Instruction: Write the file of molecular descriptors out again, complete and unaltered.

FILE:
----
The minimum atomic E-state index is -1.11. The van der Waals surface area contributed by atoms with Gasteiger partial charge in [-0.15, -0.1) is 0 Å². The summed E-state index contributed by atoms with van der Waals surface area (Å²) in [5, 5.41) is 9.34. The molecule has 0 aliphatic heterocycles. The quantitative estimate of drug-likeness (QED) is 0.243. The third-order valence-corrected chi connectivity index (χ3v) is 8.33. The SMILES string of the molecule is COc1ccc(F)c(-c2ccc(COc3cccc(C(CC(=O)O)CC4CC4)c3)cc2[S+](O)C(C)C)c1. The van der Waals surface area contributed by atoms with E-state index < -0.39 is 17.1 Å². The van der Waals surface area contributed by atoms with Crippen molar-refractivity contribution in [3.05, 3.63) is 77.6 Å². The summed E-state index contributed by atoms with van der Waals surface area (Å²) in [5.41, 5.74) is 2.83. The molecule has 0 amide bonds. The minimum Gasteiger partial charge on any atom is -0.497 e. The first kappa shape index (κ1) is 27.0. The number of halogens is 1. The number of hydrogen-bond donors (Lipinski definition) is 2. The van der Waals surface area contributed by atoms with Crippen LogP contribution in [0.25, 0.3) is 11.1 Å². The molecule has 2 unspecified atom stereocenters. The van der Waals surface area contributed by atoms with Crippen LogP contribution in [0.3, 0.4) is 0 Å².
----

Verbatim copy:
The minimum atomic E-state index is -1.11. The van der Waals surface area contributed by atoms with Gasteiger partial charge in [-0.15, -0.1) is 0 Å². The summed E-state index contributed by atoms with van der Waals surface area (Å²) in [5, 5.41) is 9.34. The molecule has 0 aliphatic heterocycles. The quantitative estimate of drug-likeness (QED) is 0.243. The third-order valence-corrected chi connectivity index (χ3v) is 8.33. The SMILES string of the molecule is COc1ccc(F)c(-c2ccc(COc3cccc(C(CC(=O)O)CC4CC4)c3)cc2[S+](O)C(C)C)c1. The van der Waals surface area contributed by atoms with E-state index < -0.39 is 17.1 Å². The van der Waals surface area contributed by atoms with Crippen molar-refractivity contribution in [3.05, 3.63) is 77.6 Å². The summed E-state index contributed by atoms with van der Waals surface area (Å²) in [5.41, 5.74) is 2.83. The molecule has 0 amide bonds. The minimum Gasteiger partial charge on any atom is -0.497 e. The first kappa shape index (κ1) is 27.0. The number of halogens is 1. The number of hydrogen-bond donors (Lipinski definition) is 2. The van der Waals surface area contributed by atoms with Crippen LogP contribution in [0.25, 0.3) is 11.1 Å². The molecule has 2 unspecified atom stereocenters. The van der Waals surface area contributed by atoms with Crippen LogP contribution in [0.3, 0.4) is 0 Å².